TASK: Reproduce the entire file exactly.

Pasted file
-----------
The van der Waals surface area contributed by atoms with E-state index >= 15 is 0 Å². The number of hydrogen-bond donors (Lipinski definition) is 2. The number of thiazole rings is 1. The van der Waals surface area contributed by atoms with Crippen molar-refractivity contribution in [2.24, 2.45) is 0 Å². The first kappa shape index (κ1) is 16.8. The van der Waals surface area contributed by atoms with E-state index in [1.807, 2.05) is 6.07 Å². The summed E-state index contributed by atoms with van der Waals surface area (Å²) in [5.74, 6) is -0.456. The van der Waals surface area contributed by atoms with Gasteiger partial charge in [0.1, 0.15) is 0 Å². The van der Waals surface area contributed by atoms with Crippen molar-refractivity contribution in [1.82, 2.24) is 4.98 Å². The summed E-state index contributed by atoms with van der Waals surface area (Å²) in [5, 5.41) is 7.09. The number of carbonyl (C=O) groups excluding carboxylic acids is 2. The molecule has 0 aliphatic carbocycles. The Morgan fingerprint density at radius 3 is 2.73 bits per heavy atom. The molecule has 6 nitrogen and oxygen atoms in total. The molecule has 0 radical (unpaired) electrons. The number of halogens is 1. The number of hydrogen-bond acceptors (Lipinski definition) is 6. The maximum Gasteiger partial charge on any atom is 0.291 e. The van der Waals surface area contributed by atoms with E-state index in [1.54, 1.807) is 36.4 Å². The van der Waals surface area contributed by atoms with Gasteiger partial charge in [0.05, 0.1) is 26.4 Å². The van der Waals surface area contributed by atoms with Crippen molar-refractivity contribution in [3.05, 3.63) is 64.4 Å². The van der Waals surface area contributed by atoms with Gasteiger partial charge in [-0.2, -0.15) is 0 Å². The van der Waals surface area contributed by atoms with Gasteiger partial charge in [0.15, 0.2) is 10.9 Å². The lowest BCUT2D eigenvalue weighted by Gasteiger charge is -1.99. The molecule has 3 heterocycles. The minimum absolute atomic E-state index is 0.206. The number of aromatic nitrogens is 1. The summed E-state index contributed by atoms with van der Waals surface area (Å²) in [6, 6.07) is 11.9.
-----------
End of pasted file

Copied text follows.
The van der Waals surface area contributed by atoms with E-state index >= 15 is 0 Å². The number of hydrogen-bond donors (Lipinski definition) is 2. The number of thiazole rings is 1. The van der Waals surface area contributed by atoms with Crippen molar-refractivity contribution in [2.24, 2.45) is 0 Å². The first kappa shape index (κ1) is 16.8. The van der Waals surface area contributed by atoms with E-state index in [1.807, 2.05) is 6.07 Å². The summed E-state index contributed by atoms with van der Waals surface area (Å²) in [5.74, 6) is -0.456. The van der Waals surface area contributed by atoms with Gasteiger partial charge in [0.1, 0.15) is 0 Å². The van der Waals surface area contributed by atoms with Crippen molar-refractivity contribution in [1.82, 2.24) is 4.98 Å². The summed E-state index contributed by atoms with van der Waals surface area (Å²) in [5, 5.41) is 7.09. The number of carbonyl (C=O) groups excluding carboxylic acids is 2. The molecule has 0 aliphatic carbocycles. The Morgan fingerprint density at radius 3 is 2.73 bits per heavy atom. The molecule has 6 nitrogen and oxygen atoms in total. The molecule has 0 radical (unpaired) electrons. The number of halogens is 1. The number of hydrogen-bond acceptors (Lipinski definition) is 6. The maximum Gasteiger partial charge on any atom is 0.291 e. The van der Waals surface area contributed by atoms with E-state index in [1.54, 1.807) is 36.4 Å². The van der Waals surface area contributed by atoms with Gasteiger partial charge in [0.05, 0.1) is 26.4 Å². The van der Waals surface area contributed by atoms with Crippen molar-refractivity contribution in [3.05, 3.63) is 64.4 Å². The van der Waals surface area contributed by atoms with Gasteiger partial charge in [-0.2, -0.15) is 0 Å². The van der Waals surface area contributed by atoms with Gasteiger partial charge in [0.15, 0.2) is 10.9 Å². The lowest BCUT2D eigenvalue weighted by Gasteiger charge is -1.99. The molecule has 3 heterocycles. The minimum absolute atomic E-state index is 0.206. The number of aromatic nitrogens is 1. The summed E-state index contributed by atoms with van der Waals surface area (Å²) in [6, 6.07) is 11.9.